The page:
The Young Avengers are all really interesting. Some characters are the same as the ones in volume two, while others are different. The story begins with a group of four: Nathaniel Richards/Iron Lad, Elijah “Eli” Bradley/Patriot, William “Billy” Kaplan, and Theodore “Teddy” Altman. Nathaniel is interesting, and his story is very sad. Faced with knowledge about the villain he’ll become, he has to decide what to do and what to tell his friends. Despite not usually liking storylines about fate, and despite some confusing parts of the story, I found him a very sympathetic character as he tries to figure out the best course of action. Eli is the grandson of the original Captain America, Isaiah Bradley. The formula that turned Steve Rogers into Captain America was originally tested on African-Americans, and Isaiah Bradley was one of the test subjects. He ended up being the last one alive and secretly went on a mission to stop the Nazi Super Soldier program. For his trouble, he was imprisoned at Leavenworth, and then released years later. The story is meant as a reference to the actual use of African-Americans as test subjects in unethical medical testing throughout our history. Eli becomes a superhero and calls himself Patriot to honor his grandfather and continue fighting the good fight. He’s a great character with a great backstory, but I was troubled by how the explanation of his powers was handled. The original explanation was great just the way it was (a good combination of fun and serious elements, addressing discrimination in a fascinating story) but the creators went down an unnecessary plot-twist tangent that (perhaps unintentionally) contained some stereotypes that often show up in stories with African-American characters. What makes it even more frustrating was that the story went full circle, with him eventually getting his powers in the same way that was originally explained, so I’m not sure why they went down that tangent in the first place, instead of using that space for a different story arc for Eli, perhaps regarding his relationships with his family or friends. Overall, Eli himself is a great character I’d love to read more about. Billy gets some more backstory in this volume, as we find out about him being bullied in school and finding out that he’s the son of Wanda Maximoff/Scarlet Witch. Teddy also gets some backstory, as well as a big story arc in this volume. We find out he used to use his powers to impersonate celebrities to gain popularity with his friends, but he eventually decided it wasn’t right. Teddy finds out that he’s not human, and neither is the mother who raised him his whole life. He is half-Kree, half-Skrull. His mom Mrs. Altman is Skrull and was Teddy’s birth mother’s nursemaid. Teddy’s original title and name is Prince Dorrek VIII, and his allegiance is wanted by both the Kree and Skrull empires. He’s not particularly interested in either proposition, thinking of Earth as his home. It’s a nice story with references to finding one’s own identity. Later, in volume two, Noh-Varr calls him as “Teddy, Adoptive of Earth”, a fitting title.[5] The relationship between Billy and Teddy is fun, as usual. There’s a hilarious coming out passage, in which Billy is about to tell his parents he’s a superhero, but they think he’s trying to come out about his sexual orientation, which they already know. They hug and welcome Teddy to the family. It’s the kind of coming out, met with acceptance and love, that many LGBTQ kids and teens wish they could have. In the article “Comics Pride: 50 Comics and Characters That Resonate with LGBT Readers”, Andrew Wheeler described their story as “an It Gets Better for the superhero set”[6] and I wholeheartedly agree.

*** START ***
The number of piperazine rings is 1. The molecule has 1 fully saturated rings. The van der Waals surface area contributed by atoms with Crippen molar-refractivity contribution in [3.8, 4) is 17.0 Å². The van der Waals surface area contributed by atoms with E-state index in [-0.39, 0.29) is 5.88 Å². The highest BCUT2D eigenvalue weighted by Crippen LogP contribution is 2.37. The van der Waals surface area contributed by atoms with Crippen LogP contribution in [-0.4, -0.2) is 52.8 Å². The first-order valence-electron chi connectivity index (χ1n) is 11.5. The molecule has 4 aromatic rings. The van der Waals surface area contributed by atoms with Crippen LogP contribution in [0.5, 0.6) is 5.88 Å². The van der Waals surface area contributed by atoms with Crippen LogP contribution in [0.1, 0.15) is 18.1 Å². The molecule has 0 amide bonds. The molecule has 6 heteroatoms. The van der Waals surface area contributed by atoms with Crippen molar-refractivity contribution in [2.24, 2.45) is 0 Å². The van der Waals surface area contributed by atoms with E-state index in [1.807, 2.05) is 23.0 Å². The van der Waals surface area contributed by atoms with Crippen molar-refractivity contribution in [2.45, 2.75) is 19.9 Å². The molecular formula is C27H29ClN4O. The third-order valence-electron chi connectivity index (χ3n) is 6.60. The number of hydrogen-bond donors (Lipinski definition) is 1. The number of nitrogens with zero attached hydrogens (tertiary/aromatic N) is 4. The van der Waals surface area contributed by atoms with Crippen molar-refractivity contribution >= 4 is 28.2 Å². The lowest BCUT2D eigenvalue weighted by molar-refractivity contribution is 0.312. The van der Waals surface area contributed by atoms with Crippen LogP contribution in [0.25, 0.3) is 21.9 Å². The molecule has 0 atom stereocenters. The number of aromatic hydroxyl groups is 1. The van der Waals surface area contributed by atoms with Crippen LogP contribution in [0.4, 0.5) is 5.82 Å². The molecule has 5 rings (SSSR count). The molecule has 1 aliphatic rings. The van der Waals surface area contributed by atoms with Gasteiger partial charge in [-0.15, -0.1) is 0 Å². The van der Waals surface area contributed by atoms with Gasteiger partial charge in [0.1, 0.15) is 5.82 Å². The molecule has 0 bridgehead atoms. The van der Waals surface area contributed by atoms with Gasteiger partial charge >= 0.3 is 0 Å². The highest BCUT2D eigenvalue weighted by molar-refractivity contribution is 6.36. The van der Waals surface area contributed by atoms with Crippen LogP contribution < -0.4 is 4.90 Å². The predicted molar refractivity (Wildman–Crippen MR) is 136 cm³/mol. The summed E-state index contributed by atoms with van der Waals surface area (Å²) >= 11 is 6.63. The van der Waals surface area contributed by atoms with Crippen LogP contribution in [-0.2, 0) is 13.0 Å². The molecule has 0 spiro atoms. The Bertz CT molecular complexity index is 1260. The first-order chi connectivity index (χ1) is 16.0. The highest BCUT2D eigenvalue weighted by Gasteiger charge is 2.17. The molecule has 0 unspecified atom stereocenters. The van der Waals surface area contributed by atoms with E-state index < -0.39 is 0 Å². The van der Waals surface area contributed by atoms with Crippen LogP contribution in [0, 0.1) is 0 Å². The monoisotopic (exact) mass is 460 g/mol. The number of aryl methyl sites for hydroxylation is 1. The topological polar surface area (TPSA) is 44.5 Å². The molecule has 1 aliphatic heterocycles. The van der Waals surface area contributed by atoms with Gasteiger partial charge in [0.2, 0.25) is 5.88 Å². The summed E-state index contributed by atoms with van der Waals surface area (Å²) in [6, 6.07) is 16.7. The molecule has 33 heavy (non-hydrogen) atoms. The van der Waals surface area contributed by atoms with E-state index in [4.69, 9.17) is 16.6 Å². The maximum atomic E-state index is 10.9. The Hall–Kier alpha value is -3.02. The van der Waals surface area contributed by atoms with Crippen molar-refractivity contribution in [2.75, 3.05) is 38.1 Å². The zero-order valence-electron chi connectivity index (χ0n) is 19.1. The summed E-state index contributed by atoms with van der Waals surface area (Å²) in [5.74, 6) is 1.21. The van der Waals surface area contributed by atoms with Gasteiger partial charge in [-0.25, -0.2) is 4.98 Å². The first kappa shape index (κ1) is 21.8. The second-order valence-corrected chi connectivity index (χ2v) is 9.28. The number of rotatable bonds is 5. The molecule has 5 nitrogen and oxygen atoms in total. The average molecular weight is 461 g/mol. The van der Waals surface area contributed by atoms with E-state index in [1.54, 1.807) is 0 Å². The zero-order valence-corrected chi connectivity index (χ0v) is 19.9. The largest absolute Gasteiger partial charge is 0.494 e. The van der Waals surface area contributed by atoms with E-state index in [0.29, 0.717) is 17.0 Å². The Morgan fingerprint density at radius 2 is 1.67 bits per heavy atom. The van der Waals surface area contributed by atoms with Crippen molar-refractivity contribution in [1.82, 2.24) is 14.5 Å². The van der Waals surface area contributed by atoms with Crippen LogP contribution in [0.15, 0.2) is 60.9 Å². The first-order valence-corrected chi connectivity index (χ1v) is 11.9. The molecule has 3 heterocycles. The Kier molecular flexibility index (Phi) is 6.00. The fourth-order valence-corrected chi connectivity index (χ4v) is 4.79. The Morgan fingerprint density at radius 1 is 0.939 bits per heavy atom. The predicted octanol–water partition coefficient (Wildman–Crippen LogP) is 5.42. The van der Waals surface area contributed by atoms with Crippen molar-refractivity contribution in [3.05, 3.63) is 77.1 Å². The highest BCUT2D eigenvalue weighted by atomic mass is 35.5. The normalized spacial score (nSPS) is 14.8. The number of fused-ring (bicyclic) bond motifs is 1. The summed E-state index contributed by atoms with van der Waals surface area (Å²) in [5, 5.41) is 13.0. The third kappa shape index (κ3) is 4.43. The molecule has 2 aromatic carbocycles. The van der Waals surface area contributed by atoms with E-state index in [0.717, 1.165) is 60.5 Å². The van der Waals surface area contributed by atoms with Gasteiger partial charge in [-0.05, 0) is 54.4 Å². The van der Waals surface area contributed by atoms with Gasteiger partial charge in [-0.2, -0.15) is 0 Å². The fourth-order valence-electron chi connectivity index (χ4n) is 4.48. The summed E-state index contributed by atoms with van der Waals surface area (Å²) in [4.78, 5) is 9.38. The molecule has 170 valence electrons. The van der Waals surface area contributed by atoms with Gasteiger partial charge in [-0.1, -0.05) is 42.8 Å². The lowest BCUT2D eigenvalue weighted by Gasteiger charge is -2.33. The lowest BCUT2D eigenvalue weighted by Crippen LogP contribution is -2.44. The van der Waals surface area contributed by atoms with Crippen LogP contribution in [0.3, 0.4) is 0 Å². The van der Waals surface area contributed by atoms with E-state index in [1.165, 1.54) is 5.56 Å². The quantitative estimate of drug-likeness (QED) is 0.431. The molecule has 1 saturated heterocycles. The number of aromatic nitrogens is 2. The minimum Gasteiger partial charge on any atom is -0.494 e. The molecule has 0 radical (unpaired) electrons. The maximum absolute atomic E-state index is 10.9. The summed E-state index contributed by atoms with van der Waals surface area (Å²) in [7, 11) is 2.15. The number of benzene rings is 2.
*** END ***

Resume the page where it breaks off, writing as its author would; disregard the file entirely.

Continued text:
Soon after the story starts, Katherine “Kate” Bishop/Hawkeye and Cassandra “Cassie” Lang/Stature join the team. Kate gets some character development in this volume, as we find out what motivated her to become a superhero and how she inherits Clint Barton/Hawkeye’s bow and superhero name. She’s the only member of the team without superpowers, but her story shows that bravery and morality (not superpowers) are what matter most. Her interactions with the other characters are fun to read as well. Hers was another origin story that contained some elements that are stereotypical, this time for female characters. We find out that she was motivated to become a superhero after she herself was attacked, and it’s a common trope for female character to become motivated after being attacked, especially after sexual assault. This part of her story isn’t really addressed further, though I do like the little acknowledgement that it’s not the victim’s fault and that bad things can happen to everyone. Cassie has an interesting family story, as the daughter of a superhero who’s no longer alive. She doesn’t get along with her stepfather, and her mother is concerned about her. (There’s an interesting bit in which we find out Cassie’s mother’s reason for being concerned about her, and it adds some depth, instead of just being a case of the parents conveniently getting in the way to provide an obstacle for the teenage character.) Cassie is determined and doesn’t let anything stand in her way, not even the Avengers themselves. The next to join the team is the Vision, who’s a bit of a confusing character, having as he does the Vision’s programming and Nathaniel’s emotions and memory, but his story is an interesting introduction with potential for exploring how a person figures out who they really are. The last person to join the team in this volume is Thomas “Tommy” Shepherd/Speed, the twin brother of Billy Kaplan. Tommy is behind bars after destroying his school, but the Young Avengers break him out, so he can help them rescue Teddy. He doesn’t get a big story, but there is some interaction between the twin brothers.